In a Florida criminal case, if you intentionally destroy/tamper with evidence, it can be a third-degree felony. But what if it’s a civil case?
Anyone who files a Palm Beach injury lawsuit will soon come to understand the pivotal role of evidence. A fact can be 100 percent true, but virtually meaningless without concrete proof. More weight will always be given to assertions supported by strong evidence, as opposed to one side’s word versus another’s.
If evidence central to a civil case is destroyed, it’s called spoliation, and it doesn’t even have to be intentional for the court to impose sanctions. As for the exact penalty, the consequences depend on:
- Who had control of the evidence.
- Whether the possessor/controller was a party to the civil case and in some way benefited from its loss.
- The extent to which the loss of that evidence prejudiced the other side in its ability to prove/disprove pivotal facts.
- If the person/organization was a non-party to the case, whether they owed the duty – by contract, statute, or timely-served preservation/discovery request – to preserve the evidence.
Since the 1980s, Florida courts have repeatedly held that when physical evidence is lost, misplaced, destroyed, or otherwise made not available AND it fundamentally prejudices the other side’s chance to pursue/defend a claim, courts have the authority (and broad discretion) to impose sanctions. These can include:
- The legal presumption that key facts pertaining to that evidence would have benefitted the other side.
- Dismissal of the claim (when the plaintiff is the spoliator).
- Granting default judgment in favor of the party prejudiced by the loss of that evidence.
Types of Spoliation in Palm Beach Injury Lawsuits
There are two basic types of spoliation: First-party and third-party.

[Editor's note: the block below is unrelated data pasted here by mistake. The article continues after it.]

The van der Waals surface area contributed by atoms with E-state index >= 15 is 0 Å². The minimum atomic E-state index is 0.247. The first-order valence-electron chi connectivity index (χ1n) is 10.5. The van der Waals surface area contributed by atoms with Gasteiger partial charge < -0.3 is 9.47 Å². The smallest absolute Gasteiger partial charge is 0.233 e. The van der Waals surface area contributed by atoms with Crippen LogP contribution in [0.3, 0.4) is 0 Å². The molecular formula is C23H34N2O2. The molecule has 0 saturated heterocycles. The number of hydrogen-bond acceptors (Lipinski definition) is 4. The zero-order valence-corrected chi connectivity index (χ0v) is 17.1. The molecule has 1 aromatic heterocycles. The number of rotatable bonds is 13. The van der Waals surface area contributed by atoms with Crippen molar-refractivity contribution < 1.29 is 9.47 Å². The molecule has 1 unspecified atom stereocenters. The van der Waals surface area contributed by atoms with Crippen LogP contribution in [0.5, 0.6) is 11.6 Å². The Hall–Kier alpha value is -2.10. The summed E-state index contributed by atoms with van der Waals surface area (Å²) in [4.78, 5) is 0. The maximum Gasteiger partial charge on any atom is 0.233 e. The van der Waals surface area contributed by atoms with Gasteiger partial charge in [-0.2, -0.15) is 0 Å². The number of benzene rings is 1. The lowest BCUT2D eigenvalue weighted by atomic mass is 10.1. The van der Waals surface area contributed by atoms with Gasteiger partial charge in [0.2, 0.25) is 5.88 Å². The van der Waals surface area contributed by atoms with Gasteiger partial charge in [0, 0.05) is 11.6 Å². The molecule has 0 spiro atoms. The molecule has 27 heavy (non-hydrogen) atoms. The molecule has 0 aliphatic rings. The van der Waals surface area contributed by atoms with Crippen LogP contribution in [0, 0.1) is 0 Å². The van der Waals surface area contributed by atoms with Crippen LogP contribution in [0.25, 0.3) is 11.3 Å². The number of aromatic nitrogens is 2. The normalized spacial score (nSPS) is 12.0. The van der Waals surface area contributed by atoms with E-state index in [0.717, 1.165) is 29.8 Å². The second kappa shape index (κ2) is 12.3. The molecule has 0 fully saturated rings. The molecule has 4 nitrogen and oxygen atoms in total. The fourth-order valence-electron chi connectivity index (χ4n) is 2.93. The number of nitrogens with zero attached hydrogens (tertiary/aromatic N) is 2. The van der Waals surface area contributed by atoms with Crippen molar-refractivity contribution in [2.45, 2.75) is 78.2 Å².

First-party spoliation is when a party to the lawsuit loses or destroys evidence. An example of first-party spoliation in an injury lawsuit would be a hospital destroying a patient’s medical records that would have been essential to a medical malpractice case in which it was a defendant. In this case, the courts typically respond with a sanction imposed on the party that lost/damaged/destroyed the evidence.
One of the earliest examples of a first-party spoliation case in this state was the 1987 Florida Supreme Court decision of Public Health Trust of Dade City v. Valcin. This involved a medical malpractice lawsuit wherein the defendant hospital lost/destroyed the plaintiff’s medical records – which her expert witness needed to review in order to provide his testimony. The trial court, finding the plaintiff lacked the required expert witness testimony, granted summary judgment to the hospital. The Fla. 3rd District Court of Appeals reversed, finding plaintiff’s ability to prove her case was majorly impacted by the fact that she couldn’t access those medical records. In ordering remand, the appellate panel instructed the trial court to ascertain whether the hospital’s actions were deliberate. If it was an accident, the case was to proceed with the rebuttable presumption (meaning it could be challenged with additional evidence) that the lost records would have been to the plaintiff’s benefit. But if the spoliation was intentional, there was to be an irrebuttable presumption in the plaintiff’s favor (meaning the defense would not be allowed to challenge it). Then the Florida Supreme Court weighed in, holding that when key evidence goes missing due to the negligence of one party, regardless of whether it was intentional, then a rebuttable – but not irrebuttable – presumption can be imposed.